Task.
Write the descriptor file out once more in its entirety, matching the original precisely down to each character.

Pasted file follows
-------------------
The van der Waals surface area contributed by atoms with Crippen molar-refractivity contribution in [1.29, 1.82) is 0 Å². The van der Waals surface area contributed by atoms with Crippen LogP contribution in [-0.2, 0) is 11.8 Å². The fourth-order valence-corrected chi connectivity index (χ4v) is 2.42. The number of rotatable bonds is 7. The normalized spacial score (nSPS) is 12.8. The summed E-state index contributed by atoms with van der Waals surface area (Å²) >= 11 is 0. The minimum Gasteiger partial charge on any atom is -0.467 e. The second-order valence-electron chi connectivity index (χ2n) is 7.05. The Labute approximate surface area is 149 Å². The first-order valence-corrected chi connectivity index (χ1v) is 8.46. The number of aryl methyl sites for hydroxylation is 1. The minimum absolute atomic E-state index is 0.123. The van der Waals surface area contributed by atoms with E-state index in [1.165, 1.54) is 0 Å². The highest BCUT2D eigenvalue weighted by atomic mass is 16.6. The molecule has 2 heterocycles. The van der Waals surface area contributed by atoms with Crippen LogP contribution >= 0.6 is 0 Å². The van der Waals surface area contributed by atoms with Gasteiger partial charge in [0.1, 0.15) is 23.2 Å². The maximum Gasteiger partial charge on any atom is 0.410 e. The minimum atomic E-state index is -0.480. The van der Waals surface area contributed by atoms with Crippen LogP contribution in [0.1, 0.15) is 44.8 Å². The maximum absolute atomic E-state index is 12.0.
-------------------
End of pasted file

The van der Waals surface area contributed by atoms with Crippen molar-refractivity contribution in [1.29, 1.82) is 0 Å². The van der Waals surface area contributed by atoms with Crippen LogP contribution in [-0.2, 0) is 11.8 Å². The fourth-order valence-corrected chi connectivity index (χ4v) is 2.42. The number of rotatable bonds is 7. The normalized spacial score (nSPS) is 12.8. The summed E-state index contributed by atoms with van der Waals surface area (Å²) >= 11 is 0. The minimum Gasteiger partial charge on any atom is -0.467 e. The second-order valence-electron chi connectivity index (χ2n) is 7.05. The Labute approximate surface area is 149 Å². The first-order valence-corrected chi connectivity index (χ1v) is 8.46. The number of aryl methyl sites for hydroxylation is 1. The minimum absolute atomic E-state index is 0.123. The van der Waals surface area contributed by atoms with E-state index in [1.165, 1.54) is 0 Å². The highest BCUT2D eigenvalue weighted by atomic mass is 16.6. The molecule has 2 heterocycles. The van der Waals surface area contributed by atoms with Crippen LogP contribution >= 0.6 is 0 Å². The van der Waals surface area contributed by atoms with Gasteiger partial charge in [0.1, 0.15) is 23.2 Å². The maximum Gasteiger partial charge on any atom is 0.410 e. The minimum atomic E-state index is -0.480. The van der Waals surface area contributed by atoms with Crippen LogP contribution in [0.1, 0.15) is 44.8 Å². The maximum absolute atomic E-state index is 12.0.